Today, the Canadian Federation of Students released a news release in response to a Statistics Canada report on how higher tuition fees are having an effect on Canadians – in terms of saving for retirement, for their children to be able to afford to go to university and so on.
It’s hard to sometimes compare what things cost, except I have been using an example with students that I teach for the last ten years or so. Essentially here is what I do (of course, figures will vary, from institution to institution….).
Here’s the ‘twitter’ version:
1-year tuition fees: 1978 – 1 month min. wage work VERSUS 2010 – 4 months min. wage work
average 3rd-year class sizes: 1978-early 1980s: 12-30 VERSUS 2010 – 50+ with reaching upwards to 60, 70 & more
full-time profs: 1978-1980s: 88-90% VERSUS 50-65% (some depts rely on greater percentages of contract faculty)
First, I remember what it cost for my first year’s university tuition:
(1a) in 1978 around $450 = which at that time = four (4) weeks (1 month) of full-time work (4o hours per week) at minimum wage ($3 per hour).
(1b) I then compare it to what the students I teach at Wilfrid Laurier University, for example, have to pay for one year’s tuition. The average since 2005, when I first started the exercise in some classes, was 15-17 weeks (around 4 months) with annual increases in the minimum wage in Ontario 2008-10 with annual increases in tuition fees, it’s safe to say an average of 4 months work.
(2a) 1978 – the other 3 months of summer work could be used to save up for living expenses (if you could live at home)….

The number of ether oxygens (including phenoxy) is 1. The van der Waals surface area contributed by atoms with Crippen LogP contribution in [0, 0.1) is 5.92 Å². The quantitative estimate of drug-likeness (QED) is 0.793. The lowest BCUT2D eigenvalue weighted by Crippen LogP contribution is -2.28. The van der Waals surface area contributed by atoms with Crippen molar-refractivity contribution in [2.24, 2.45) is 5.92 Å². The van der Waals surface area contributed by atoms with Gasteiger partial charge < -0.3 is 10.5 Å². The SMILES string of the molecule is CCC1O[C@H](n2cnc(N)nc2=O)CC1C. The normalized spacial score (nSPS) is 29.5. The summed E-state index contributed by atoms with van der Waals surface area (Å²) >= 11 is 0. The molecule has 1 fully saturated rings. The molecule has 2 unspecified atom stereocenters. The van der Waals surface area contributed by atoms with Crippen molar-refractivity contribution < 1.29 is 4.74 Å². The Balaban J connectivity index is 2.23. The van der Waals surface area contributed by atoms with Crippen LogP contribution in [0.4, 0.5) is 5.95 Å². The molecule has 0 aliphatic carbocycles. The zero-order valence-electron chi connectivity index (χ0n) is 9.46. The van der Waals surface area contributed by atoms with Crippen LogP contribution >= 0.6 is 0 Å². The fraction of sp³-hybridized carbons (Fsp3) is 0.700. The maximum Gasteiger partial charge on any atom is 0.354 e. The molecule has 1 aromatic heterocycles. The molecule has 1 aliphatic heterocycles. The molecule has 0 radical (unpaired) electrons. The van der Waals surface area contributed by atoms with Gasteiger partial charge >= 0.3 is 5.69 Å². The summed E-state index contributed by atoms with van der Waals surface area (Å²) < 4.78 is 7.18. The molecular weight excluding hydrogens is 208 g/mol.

(2b) Instead, students have to work all summer just to earn tuition. Of course, if their parents are rich or well-off or willing to go into debt to finance their children’s education…..
Otherwise, if you came from where I did, you probably wouldn’t go. In 1978, I certainly didn’t want to go into debt, and back then if you were a university student, you could NOT get a credit card. My memory was that it was an automatic disqualification. Of course, in 2000s, I’ve heard from students that some received credit cards (or pre-approved ones, I think) on their 18th birthdays!!
(3a) 1981 – My third-year classes (with one notable exception – about 50-60 students) frequently had anywhere from 12 to 20 to (less common) 30 students.
(3b) 2011 – At WLU, my first year classes have gone up from 100 to 300+ (except for one summer offering). Third-year classes have usually been around 50, but some caps in third-year classes were increased upwards of 100 last year (we’re not the only increasing class sizes, while students pay more)!! And, with the cuts that the Admin are going to punish the Arts faculty for a downturn in recruits….
(4a) Again, I don’t have numbers, but I do remember in the five (5) years I was studying at university for my BA, I had about five (5) non-tenure faculty (including at least two who were on some sort of one-year contract (as opposed to being paid per course). Probably, no more than one-in-eight (12%??) of classes.
(4b) More money in 2000s for more courses taught by contract faculty (at WLU called Contract Academic Staff or CAS). They teach officially something like 35% of the courses (although there are loopholes….) and about 40% of contact time (this probably means they are teaching more first- and second-year courses and tutorials and labs).
(5a) 1978 – 1980s – Administrators were few and far between (or so it seemed). I’m afraid I don’t have the memory of this because you had time to see your profs (they were more likely to know your name…. and know when you weren’t in class!!)
(5b) 2011 – Administrators are increasing at far greater rates than students or faculty. For example, WLU Faculty Association, drawing upon the Admin’s own figures, compared the increases over five (5) years at WLU, 2005-2010:
Student enrolment up: 18.5%
Faculty numbers up: 13%
Administrators up: 48%.
Where’s the money going??
(Ps. Admin refers NOT to the support staff who do the jobs that ensure the university operates so that students can attend classes and faculty can teach, research and engage in service.)